Shoppers need to be sensible and take responsibility for their own social distancing when they go to busy supermarkets, a professor of infectious diseases has urged.
While there has been much condemnation of the high numbers of people who went to parks and rural areas over the weekend, the nation’s supermarkets are attracting crowds of people every day.
Trade union for shop workers Usdaw has called on retailers to limit the number of customers in store at any one time, and is urging customers to maintain physical distance and shop alone if possible.
The union said there were “scenes of mayhem” over the weekend, and questioned whether the Government advice is clear enough.
Dr Stephen Baker, professor of infectious diseases from the Department of Medicine at the University of Cambridge, said people should try to avoid shops when they are particularly busy or when they see a queue outside.
He told the PA news agency: “Over the weekend I went to my own supermarket and there were queues, and obviously it’s more difficult to maintain social distancing in that kind of environment.
“The whole thing about controlling this is about being sensible, right? So we have to maintain social distancing with a view of avoiding sustained contact with large groups of individuals.”
He pointed out that it is difficult to avoid contact with others on a trip to the supermarket, and the only way around that would be to limit the numbers of people allowed inside at any one time.
“But then that would also create chaos with people queuing outside which isn’t going to help,” he said.
Prof Baker said measures that are feasible include sustained distance between people queuing for tills and customers not spending too long in the store.
“If it is really busy, and you’re aware that it’s really busy, and there are people queuing outside, then clearly it may be good if you can come back at another point to avoid putting yourself in an environment where you’re just making the problem worse,” he said.
Prof Baker added: “More could be done on the basis of the public being more sensible with the way that they perceive the risk.”He said “all of us” are potentially transmitters of the disease and the more we interact with people, the more likely we are to transmit it.
“It’s not just about being responsible for yourself, and thinking about your own health issues which could be a problem of course, but also then it’s making sure that we’re responsible for the more vulnerable measures of society,” he said.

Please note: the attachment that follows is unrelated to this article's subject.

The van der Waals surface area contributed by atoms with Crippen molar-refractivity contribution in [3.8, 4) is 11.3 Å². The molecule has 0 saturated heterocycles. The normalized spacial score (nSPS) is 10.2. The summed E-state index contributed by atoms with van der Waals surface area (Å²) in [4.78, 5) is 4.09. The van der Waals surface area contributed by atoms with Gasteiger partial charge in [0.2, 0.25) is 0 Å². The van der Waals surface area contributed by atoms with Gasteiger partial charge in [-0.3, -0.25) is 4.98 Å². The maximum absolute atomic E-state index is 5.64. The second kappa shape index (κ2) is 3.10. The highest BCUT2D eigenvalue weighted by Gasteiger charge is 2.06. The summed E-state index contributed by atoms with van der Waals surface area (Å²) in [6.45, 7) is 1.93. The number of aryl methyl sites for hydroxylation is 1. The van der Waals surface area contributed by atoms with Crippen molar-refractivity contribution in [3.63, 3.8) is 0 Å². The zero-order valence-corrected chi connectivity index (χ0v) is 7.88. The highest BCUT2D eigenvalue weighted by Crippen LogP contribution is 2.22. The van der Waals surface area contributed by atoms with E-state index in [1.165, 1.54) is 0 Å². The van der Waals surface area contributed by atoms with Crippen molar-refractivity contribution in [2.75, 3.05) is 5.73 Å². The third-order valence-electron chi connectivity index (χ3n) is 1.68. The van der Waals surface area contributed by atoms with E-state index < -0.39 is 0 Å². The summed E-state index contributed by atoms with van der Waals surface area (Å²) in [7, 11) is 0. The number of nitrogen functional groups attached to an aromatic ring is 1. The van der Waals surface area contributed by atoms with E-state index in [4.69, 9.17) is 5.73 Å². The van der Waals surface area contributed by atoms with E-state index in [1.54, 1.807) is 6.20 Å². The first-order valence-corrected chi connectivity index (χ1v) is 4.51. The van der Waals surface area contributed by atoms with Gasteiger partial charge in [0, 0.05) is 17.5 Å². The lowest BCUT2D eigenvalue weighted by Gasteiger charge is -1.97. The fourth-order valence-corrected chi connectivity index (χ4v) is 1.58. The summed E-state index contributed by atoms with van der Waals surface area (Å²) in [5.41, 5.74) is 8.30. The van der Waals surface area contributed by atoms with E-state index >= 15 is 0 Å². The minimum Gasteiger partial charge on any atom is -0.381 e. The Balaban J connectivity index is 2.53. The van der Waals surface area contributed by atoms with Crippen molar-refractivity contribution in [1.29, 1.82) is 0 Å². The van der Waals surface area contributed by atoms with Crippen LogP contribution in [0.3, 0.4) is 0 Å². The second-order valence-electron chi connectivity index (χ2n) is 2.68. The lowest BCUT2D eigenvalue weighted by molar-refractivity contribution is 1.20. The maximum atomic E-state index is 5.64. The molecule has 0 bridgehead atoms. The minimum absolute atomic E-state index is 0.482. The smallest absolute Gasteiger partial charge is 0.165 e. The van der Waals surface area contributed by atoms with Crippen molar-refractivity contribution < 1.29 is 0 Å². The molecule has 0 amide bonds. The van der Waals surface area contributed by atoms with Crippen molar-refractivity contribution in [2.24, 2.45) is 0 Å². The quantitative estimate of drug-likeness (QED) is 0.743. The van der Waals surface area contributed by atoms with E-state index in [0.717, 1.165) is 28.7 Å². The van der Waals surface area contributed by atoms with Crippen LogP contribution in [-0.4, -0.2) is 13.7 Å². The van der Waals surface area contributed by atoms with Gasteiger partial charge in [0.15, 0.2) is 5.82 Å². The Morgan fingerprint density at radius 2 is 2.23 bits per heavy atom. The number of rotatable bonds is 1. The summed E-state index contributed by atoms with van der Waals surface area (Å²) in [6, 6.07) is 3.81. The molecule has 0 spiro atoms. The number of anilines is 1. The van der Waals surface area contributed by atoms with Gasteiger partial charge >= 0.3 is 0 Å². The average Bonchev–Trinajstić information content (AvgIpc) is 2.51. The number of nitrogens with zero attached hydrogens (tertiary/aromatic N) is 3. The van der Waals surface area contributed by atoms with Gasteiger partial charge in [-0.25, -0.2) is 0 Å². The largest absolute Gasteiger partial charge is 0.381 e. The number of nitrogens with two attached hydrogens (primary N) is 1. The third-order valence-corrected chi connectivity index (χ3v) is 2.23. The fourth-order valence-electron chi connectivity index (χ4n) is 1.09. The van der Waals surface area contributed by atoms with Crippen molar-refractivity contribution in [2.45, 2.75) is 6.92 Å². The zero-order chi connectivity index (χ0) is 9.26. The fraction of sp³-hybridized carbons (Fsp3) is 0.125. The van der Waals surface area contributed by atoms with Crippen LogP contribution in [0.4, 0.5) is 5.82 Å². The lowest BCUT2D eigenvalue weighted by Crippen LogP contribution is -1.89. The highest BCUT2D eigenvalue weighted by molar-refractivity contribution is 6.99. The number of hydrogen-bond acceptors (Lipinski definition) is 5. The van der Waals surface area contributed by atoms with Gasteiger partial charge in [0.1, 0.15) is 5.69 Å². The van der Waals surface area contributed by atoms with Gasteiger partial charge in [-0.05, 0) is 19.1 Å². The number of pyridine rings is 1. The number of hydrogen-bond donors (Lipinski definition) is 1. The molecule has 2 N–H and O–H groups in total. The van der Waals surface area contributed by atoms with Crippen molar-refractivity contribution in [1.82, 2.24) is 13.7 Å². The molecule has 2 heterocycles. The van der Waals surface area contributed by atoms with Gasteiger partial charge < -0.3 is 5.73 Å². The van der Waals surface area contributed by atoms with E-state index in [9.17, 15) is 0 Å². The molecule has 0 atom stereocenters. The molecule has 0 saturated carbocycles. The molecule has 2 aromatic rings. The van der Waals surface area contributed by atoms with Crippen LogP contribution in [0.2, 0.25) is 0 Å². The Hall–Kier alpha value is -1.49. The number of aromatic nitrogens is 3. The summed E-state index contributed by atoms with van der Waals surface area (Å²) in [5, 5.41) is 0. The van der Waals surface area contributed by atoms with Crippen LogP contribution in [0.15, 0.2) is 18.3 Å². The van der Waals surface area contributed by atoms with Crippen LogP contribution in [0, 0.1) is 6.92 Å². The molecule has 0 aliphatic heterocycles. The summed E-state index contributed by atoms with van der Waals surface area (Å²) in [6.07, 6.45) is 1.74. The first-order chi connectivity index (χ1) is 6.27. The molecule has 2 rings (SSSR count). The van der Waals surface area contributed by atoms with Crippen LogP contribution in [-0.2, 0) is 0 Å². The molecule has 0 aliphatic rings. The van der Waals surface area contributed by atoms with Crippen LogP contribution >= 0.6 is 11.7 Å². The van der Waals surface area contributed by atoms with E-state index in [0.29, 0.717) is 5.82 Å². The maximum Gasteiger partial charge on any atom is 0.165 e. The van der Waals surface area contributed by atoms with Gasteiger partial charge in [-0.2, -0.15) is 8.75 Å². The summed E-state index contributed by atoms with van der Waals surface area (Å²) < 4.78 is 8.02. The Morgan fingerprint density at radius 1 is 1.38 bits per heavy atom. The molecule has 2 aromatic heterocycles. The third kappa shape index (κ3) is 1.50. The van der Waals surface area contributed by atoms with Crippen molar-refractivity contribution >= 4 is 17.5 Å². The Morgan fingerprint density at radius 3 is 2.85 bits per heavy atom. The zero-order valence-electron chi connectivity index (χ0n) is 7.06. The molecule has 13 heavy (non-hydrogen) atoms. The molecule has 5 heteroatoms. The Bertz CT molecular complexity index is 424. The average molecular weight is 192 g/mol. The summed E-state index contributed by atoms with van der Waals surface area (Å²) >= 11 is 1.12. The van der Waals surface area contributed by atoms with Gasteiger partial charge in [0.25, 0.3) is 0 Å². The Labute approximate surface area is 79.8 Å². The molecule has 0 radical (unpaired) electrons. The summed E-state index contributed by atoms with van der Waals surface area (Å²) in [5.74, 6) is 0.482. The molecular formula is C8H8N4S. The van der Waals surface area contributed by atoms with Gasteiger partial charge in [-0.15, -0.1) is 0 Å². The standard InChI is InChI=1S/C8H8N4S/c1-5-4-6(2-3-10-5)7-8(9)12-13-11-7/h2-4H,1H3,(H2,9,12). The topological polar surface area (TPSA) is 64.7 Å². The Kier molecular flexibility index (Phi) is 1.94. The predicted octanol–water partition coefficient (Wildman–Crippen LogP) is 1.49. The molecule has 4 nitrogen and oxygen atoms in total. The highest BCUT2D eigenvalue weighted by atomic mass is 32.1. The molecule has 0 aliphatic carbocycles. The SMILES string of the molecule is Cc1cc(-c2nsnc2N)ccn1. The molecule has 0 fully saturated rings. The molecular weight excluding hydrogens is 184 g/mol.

Prof Baker said people should employ common sense when it comes to hygiene and the products they bring home from supermarkets.
He said bread should go into bags straight away and recommended washing fresh fruit and vegetables as normal.
“Things that are in packages, I would maintain a degree of common sense with the view that they are unlikely to make anybody sick,” he said, adding that wet wipes or alcohol wipes could be used if there are any concerns.
Paddy Lillis, general secretary of shopworkers trade union Usdaw, said: “We are deeply concerned about how the behaviour of a minority is causing problems in retail and we are questioning whether Government advice is clear enough.
“This weekend we saw some scenes of mayhem as customers continue to panic-buy when there is absolutely no need.
“If we are going to abide by social distancing then we must not have overcrowded supermarkets.
“A big concern for our members was to see essential workers and vulnerable people unable to access ‘golden’ shopping hours because of crowds of people around the stores.
“It would be an appalling situation if police had to patrol supermarkets because shoppers refuse to calm down, taking them away from other vital duties, but if there is public disorder, they have to respond.”
Mr Lillis added: “We also need strict rules for the shopping public, the current advisory approach is plainly not working.”
He said the situation in some places is “chaotic and out of control”.
Home Secretary Priti Patel said it is “not appropriate for police officers to be inside supermarkets” as she said that “everyone should behave responsibly”.
Meanwhile, Usdaw welcomed Morrisons agreeing to new safety measures, including perspex screens.
The purpose of the screens is to help people follow social-distancing advice.
David Potts, chief executive of Morrisons, said: “We want to do our bit to help customers and colleagues from being affected and to help everyone observe social distancing at our checkouts.
“This will help us to continue to play our full part in feeding the nation – it’s more than our job.”
Morrisons is also issuing hand sanitiser to checkout operators at all stores and redeploying colleagues who are vulnerable to the virus where possible.